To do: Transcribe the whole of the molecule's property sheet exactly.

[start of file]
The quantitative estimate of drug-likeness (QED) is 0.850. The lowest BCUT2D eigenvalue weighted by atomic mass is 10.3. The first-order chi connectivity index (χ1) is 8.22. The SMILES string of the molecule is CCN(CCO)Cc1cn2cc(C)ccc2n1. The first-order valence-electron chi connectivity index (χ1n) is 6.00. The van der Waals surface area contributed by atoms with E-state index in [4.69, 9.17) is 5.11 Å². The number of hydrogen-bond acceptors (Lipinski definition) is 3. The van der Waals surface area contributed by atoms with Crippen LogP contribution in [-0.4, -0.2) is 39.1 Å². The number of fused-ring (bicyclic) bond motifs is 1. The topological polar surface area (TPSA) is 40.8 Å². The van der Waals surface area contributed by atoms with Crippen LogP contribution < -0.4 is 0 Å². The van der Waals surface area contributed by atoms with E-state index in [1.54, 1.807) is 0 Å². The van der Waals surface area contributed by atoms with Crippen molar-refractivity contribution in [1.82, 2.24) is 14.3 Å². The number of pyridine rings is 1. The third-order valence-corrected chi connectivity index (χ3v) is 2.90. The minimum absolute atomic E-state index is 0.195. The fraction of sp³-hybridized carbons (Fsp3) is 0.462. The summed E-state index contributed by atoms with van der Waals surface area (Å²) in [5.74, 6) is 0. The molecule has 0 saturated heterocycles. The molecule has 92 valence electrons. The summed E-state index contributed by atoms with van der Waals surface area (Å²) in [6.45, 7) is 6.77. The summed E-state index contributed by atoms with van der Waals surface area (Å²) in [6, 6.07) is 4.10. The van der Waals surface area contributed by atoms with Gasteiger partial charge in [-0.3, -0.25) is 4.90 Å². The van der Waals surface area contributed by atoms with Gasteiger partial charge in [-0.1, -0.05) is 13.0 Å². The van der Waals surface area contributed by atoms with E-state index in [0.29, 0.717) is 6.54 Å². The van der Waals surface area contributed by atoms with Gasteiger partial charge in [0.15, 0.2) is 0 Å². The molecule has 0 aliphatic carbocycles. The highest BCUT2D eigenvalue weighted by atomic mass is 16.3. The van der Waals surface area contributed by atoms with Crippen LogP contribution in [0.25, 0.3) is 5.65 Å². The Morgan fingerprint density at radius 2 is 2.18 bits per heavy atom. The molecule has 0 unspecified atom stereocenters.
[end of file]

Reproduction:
The quantitative estimate of drug-likeness (QED) is 0.850. The lowest BCUT2D eigenvalue weighted by atomic mass is 10.3. The first-order chi connectivity index (χ1) is 8.22. The SMILES string of the molecule is CCN(CCO)Cc1cn2cc(C)ccc2n1. The first-order valence-electron chi connectivity index (χ1n) is 6.00. The van der Waals surface area contributed by atoms with E-state index in [4.69, 9.17) is 5.11 Å². The number of hydrogen-bond acceptors (Lipinski definition) is 3. The van der Waals surface area contributed by atoms with Crippen LogP contribution in [-0.4, -0.2) is 39.1 Å². The number of fused-ring (bicyclic) bond motifs is 1. The topological polar surface area (TPSA) is 40.8 Å². The van der Waals surface area contributed by atoms with Crippen LogP contribution < -0.4 is 0 Å². The van der Waals surface area contributed by atoms with E-state index in [1.54, 1.807) is 0 Å². The van der Waals surface area contributed by atoms with Crippen molar-refractivity contribution in [1.82, 2.24) is 14.3 Å². The number of pyridine rings is 1. The third-order valence-corrected chi connectivity index (χ3v) is 2.90. The minimum absolute atomic E-state index is 0.195. The fraction of sp³-hybridized carbons (Fsp3) is 0.462. The summed E-state index contributed by atoms with van der Waals surface area (Å²) in [5.74, 6) is 0. The molecule has 0 saturated heterocycles. The molecule has 92 valence electrons. The summed E-state index contributed by atoms with van der Waals surface area (Å²) in [6.45, 7) is 6.77. The summed E-state index contributed by atoms with van der Waals surface area (Å²) in [6, 6.07) is 4.10. The van der Waals surface area contributed by atoms with Gasteiger partial charge in [-0.3, -0.25) is 4.90 Å². The van der Waals surface area contributed by atoms with Gasteiger partial charge in [-0.1, -0.05) is 13.0 Å². The van der Waals surface area contributed by atoms with E-state index in [0.29, 0.717) is 6.54 Å². The van der Waals surface area contributed by atoms with Gasteiger partial charge in [0.15, 0.2) is 0 Å². The molecule has 0 aliphatic carbocycles. The highest BCUT2D eigenvalue weighted by atomic mass is 16.3. The van der Waals surface area contributed by atoms with Crippen LogP contribution in [0.25, 0.3) is 5.65 Å². The Morgan fingerprint density at radius 2 is 2.18 bits per heavy atom. The molecule has 0 unspecified atom stereocenters.